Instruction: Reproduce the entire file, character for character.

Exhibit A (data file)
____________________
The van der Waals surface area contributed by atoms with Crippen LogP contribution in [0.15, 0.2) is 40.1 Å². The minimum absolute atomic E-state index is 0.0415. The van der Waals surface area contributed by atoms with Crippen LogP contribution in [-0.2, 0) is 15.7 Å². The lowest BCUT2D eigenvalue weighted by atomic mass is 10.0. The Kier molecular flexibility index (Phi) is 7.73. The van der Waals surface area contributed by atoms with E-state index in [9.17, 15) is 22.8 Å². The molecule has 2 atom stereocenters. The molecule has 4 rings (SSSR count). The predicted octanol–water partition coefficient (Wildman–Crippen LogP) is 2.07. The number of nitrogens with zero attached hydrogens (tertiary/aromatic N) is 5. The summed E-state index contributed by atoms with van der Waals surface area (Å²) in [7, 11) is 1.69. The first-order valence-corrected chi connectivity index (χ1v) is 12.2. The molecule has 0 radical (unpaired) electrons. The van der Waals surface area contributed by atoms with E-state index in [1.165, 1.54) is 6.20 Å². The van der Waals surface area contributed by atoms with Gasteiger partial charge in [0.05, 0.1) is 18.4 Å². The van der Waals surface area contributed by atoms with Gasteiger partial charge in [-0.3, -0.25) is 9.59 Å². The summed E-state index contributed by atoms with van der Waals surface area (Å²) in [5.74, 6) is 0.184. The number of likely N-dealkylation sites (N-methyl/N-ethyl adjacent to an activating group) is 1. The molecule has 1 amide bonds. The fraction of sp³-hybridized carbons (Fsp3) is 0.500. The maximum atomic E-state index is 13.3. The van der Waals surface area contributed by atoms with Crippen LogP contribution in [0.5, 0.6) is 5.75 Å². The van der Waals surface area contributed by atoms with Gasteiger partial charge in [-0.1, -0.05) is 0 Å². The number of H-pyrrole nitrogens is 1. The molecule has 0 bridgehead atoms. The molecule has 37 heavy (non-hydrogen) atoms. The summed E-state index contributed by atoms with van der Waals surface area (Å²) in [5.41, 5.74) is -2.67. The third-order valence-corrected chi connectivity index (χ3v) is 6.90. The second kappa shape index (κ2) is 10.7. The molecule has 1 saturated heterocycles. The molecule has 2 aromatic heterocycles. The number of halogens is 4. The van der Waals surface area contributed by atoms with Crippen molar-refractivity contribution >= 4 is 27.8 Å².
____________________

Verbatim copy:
The van der Waals surface area contributed by atoms with Crippen LogP contribution in [0.15, 0.2) is 40.1 Å². The minimum absolute atomic E-state index is 0.0415. The van der Waals surface area contributed by atoms with Crippen LogP contribution in [-0.2, 0) is 15.7 Å². The lowest BCUT2D eigenvalue weighted by atomic mass is 10.0. The Kier molecular flexibility index (Phi) is 7.73. The van der Waals surface area contributed by atoms with E-state index in [9.17, 15) is 22.8 Å². The molecule has 2 atom stereocenters. The molecule has 4 rings (SSSR count). The predicted octanol–water partition coefficient (Wildman–Crippen LogP) is 2.07. The number of nitrogens with zero attached hydrogens (tertiary/aromatic N) is 5. The summed E-state index contributed by atoms with van der Waals surface area (Å²) in [7, 11) is 1.69. The first-order valence-corrected chi connectivity index (χ1v) is 12.2. The molecule has 0 radical (unpaired) electrons. The van der Waals surface area contributed by atoms with E-state index in [1.165, 1.54) is 6.20 Å². The van der Waals surface area contributed by atoms with Gasteiger partial charge in [0.05, 0.1) is 18.4 Å². The van der Waals surface area contributed by atoms with Gasteiger partial charge in [-0.3, -0.25) is 9.59 Å². The summed E-state index contributed by atoms with van der Waals surface area (Å²) in [5.74, 6) is 0.184. The number of likely N-dealkylation sites (N-methyl/N-ethyl adjacent to an activating group) is 1. The molecule has 1 amide bonds. The fraction of sp³-hybridized carbons (Fsp3) is 0.500. The maximum atomic E-state index is 13.3. The van der Waals surface area contributed by atoms with Crippen LogP contribution in [0.5, 0.6) is 5.75 Å². The van der Waals surface area contributed by atoms with Gasteiger partial charge in [-0.1, -0.05) is 0 Å². The number of H-pyrrole nitrogens is 1. The molecule has 0 bridgehead atoms. The molecule has 37 heavy (non-hydrogen) atoms. The summed E-state index contributed by atoms with van der Waals surface area (Å²) in [5.41, 5.74) is -2.67. The third-order valence-corrected chi connectivity index (χ3v) is 6.90. The second kappa shape index (κ2) is 10.7. The molecule has 1 saturated heterocycles. The molecule has 2 aromatic heterocycles. The number of halogens is 4. The van der Waals surface area contributed by atoms with Crippen molar-refractivity contribution >= 4 is 27.8 Å².